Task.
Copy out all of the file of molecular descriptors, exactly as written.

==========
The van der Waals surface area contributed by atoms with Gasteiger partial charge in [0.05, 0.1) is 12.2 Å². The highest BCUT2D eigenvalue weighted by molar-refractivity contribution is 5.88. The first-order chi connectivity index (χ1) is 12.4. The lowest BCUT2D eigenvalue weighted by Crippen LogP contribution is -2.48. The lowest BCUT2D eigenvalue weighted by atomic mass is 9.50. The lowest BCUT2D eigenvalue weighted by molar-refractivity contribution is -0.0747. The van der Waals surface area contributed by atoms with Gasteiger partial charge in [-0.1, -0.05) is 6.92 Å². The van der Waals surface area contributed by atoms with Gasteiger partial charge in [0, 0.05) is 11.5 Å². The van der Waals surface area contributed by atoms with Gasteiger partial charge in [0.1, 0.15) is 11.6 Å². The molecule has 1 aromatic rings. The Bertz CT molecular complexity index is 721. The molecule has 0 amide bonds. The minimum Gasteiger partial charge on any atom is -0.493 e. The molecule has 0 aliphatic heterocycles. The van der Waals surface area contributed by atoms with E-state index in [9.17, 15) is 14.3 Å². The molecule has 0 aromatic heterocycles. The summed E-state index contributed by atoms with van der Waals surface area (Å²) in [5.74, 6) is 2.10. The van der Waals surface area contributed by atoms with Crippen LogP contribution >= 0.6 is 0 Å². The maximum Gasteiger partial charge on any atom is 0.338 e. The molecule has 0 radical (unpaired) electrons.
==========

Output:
The van der Waals surface area contributed by atoms with Gasteiger partial charge in [0.05, 0.1) is 12.2 Å². The highest BCUT2D eigenvalue weighted by molar-refractivity contribution is 5.88. The first-order chi connectivity index (χ1) is 12.4. The lowest BCUT2D eigenvalue weighted by Crippen LogP contribution is -2.48. The lowest BCUT2D eigenvalue weighted by atomic mass is 9.50. The lowest BCUT2D eigenvalue weighted by molar-refractivity contribution is -0.0747. The van der Waals surface area contributed by atoms with Gasteiger partial charge in [-0.1, -0.05) is 6.92 Å². The van der Waals surface area contributed by atoms with Gasteiger partial charge in [0, 0.05) is 11.5 Å². The van der Waals surface area contributed by atoms with Gasteiger partial charge in [0.1, 0.15) is 11.6 Å². The molecule has 1 aromatic rings. The Bertz CT molecular complexity index is 721. The molecule has 0 amide bonds. The minimum Gasteiger partial charge on any atom is -0.493 e. The molecule has 0 aliphatic heterocycles. The van der Waals surface area contributed by atoms with E-state index in [9.17, 15) is 14.3 Å². The molecule has 0 aromatic heterocycles. The summed E-state index contributed by atoms with van der Waals surface area (Å²) in [5.74, 6) is 2.10. The van der Waals surface area contributed by atoms with Crippen LogP contribution >= 0.6 is 0 Å². The maximum Gasteiger partial charge on any atom is 0.338 e. The molecule has 0 radical (unpaired) electrons.